Wednesday, May 27, 2009

Globe & Mail ~ Mother of ‘missing' 10-year-old girl arrested in B.C.

Sanity can prevail. When no action was perceived on this case the justice system fell into further disrepute. Hopefully the child can get counselling and be reunited with her father.MJM

Girl called 911 to say she had been abused; police learn she had been declared missing by father two years ago

Globe & Mail, Ian Bailey

Vancouver From Wednesday,

The mother at the centre of a cross-country custody dispute that gained considerable attention when the child in the matter ran away from her Vancouver home and called 911 has been arrested.

Araceli Bravo was detained by Vancouver Police at an undisclosed location in the city. Montreal police are expected to arrive Wednesday to escort her back to Quebec.

Police in B.C. were acting on a Canada-wide warrant for abduction in contravention of a custody order, said Constable Jana McGuinness, a spokeswoman for Vancouver Police.

The arrest was “uneventful,” Constable McGuinness said, noting that police in Vancouver acted on information from their counterparts in Montreal. She declined to be more specific.

Constable Yannick Ouimet of the Montreal force said he could not comment on the information supplied to B.C. police. “We never reveal our tactics,” he said Tuesday, noting that he had not even heard about the arrest of Ms. Bravo until told about it by a reporter.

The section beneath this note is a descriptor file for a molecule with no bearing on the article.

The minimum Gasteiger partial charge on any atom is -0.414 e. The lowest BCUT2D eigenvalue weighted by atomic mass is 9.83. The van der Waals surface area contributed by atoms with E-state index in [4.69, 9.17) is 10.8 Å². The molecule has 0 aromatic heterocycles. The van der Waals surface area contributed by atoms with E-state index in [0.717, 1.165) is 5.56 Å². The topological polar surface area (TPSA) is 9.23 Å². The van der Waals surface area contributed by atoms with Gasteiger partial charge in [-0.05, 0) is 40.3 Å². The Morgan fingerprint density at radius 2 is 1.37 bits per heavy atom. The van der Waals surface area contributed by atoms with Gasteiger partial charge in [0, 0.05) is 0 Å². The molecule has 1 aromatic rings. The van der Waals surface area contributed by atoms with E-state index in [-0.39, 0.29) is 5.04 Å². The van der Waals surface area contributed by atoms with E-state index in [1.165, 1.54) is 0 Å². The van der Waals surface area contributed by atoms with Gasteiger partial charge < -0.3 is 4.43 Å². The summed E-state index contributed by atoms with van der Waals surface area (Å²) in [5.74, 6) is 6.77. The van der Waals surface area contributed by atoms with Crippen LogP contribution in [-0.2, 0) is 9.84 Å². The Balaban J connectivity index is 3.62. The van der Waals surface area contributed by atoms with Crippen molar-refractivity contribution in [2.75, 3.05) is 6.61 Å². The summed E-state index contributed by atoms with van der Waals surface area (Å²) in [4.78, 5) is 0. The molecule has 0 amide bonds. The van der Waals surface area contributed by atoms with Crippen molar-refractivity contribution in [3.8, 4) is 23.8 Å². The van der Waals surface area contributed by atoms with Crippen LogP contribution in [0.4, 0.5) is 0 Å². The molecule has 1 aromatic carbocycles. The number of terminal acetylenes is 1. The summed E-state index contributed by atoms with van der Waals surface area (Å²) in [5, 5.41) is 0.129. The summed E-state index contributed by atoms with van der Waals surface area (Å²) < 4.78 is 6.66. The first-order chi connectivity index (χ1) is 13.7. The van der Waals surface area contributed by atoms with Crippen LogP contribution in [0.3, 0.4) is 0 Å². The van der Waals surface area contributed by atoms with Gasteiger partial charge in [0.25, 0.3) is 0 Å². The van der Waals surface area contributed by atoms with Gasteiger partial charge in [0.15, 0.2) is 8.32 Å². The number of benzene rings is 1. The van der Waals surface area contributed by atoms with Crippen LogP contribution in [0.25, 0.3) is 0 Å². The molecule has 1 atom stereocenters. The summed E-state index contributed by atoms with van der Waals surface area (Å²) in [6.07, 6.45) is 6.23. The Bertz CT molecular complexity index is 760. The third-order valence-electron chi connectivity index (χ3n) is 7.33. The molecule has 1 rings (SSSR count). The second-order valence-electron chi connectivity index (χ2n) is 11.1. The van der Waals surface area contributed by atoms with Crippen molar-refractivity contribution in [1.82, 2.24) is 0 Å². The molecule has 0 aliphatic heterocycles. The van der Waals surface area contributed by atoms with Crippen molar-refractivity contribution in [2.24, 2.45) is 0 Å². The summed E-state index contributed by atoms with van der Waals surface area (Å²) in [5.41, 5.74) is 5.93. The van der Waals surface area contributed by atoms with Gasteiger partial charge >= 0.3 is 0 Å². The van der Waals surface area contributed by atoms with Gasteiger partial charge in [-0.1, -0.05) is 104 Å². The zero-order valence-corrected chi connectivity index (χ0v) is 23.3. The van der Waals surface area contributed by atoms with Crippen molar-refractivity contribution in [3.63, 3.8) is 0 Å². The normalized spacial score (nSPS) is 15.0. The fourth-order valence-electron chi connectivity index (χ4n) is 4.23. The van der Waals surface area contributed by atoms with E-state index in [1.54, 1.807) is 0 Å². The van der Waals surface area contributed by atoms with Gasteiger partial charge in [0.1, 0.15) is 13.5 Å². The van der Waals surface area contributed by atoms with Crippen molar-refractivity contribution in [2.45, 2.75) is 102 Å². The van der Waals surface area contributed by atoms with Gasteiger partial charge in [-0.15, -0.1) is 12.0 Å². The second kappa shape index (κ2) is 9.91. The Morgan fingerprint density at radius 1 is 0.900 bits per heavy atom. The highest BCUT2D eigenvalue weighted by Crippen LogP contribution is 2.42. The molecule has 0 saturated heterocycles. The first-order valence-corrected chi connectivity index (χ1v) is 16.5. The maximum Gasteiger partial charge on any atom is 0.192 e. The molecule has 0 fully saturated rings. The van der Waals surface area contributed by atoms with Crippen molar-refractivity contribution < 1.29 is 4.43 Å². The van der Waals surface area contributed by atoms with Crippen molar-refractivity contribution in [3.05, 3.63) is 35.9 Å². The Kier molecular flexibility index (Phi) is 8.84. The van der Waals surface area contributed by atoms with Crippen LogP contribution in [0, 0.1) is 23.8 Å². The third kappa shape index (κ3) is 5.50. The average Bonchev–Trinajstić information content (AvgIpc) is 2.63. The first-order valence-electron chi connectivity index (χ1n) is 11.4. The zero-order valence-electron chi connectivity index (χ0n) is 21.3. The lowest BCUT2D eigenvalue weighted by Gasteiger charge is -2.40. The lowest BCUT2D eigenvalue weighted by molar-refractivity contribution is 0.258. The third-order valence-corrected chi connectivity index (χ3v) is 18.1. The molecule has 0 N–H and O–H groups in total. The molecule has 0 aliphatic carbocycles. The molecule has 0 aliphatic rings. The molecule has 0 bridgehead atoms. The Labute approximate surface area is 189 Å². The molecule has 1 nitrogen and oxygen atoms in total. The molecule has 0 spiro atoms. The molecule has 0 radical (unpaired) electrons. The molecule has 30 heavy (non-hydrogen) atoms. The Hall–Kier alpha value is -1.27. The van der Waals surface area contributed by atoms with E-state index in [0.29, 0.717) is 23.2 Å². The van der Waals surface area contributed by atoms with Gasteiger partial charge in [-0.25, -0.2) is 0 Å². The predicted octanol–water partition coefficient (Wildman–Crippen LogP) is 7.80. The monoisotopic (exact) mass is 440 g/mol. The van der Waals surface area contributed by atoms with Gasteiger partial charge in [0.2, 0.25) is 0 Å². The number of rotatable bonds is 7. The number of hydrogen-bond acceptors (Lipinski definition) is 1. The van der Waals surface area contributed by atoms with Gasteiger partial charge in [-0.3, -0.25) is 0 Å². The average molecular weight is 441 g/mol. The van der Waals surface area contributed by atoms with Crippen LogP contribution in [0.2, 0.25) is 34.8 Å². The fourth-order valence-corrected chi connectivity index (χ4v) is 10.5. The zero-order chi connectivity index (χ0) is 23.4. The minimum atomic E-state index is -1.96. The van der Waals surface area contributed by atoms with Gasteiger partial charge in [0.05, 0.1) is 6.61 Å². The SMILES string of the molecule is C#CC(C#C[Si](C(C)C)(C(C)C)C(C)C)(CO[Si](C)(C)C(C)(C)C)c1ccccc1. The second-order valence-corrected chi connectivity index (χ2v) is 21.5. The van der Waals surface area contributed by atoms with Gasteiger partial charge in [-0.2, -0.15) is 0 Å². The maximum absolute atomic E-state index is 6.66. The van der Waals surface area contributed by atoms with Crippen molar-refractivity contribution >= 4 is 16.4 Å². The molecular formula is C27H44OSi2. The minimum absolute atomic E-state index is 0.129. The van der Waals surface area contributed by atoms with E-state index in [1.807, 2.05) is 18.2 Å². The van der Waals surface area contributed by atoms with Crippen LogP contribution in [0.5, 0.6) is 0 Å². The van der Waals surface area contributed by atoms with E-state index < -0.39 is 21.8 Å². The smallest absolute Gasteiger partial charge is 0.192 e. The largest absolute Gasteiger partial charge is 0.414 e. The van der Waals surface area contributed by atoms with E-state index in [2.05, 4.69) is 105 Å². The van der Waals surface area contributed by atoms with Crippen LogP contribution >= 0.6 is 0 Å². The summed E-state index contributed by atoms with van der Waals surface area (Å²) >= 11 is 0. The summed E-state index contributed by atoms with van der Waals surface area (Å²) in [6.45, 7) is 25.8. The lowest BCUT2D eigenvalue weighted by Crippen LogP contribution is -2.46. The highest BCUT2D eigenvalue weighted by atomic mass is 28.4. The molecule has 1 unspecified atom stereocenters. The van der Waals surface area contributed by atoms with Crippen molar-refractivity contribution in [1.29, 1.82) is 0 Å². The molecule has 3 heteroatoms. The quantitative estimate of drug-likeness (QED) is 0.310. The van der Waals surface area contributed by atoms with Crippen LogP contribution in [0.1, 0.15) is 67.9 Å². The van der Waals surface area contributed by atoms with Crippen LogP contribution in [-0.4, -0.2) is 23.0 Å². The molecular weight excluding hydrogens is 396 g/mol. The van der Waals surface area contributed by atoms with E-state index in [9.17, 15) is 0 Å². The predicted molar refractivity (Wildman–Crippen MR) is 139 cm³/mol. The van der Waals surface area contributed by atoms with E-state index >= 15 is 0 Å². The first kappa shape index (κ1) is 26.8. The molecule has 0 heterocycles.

Ashley Gonis, 10, turned up at a Vancouver SkyTrain station last month and called 911 suggesting that she was being abused at home.

Police dismissed that suggestion. Ashley's Montreal-based father, Frank Gonis, had been looking for her for two years after Ms. Bravo allegedly kidnapped her in a custody dispute. Although Montreal police had issued an arrest warrant for Ms. Bravo, it was enforceable only in Quebec until recently.

Mr. Gonis, a home renovator, said Tuesday that his focus now is on his daughter.

“Ashley is coming home. That's all that's important,” he said in an interview. He said he expected his daughter, now under government supervision in B.C., would be placed in foster care when she is returned to Quebec while decisions are made about how to proceed.

“I know she's mixed up,” he said.

Mr. Gonis travelled to B.C. after his daughter turned up, but the custody dispute with Ms. Bravo continued in the courts and he was unable to see Ashley.

“It didn't go well,” he said.

He noted that authorities lost track of his former partner after the hearing, until Tuesday.

Mr. Gonis said he never gave up due to concern about his daughter.

“I knew I could offer her a lot,” he said.

As for Ms. Bravo, he added, “she'll have to go before the courts and we'll see what happens.”

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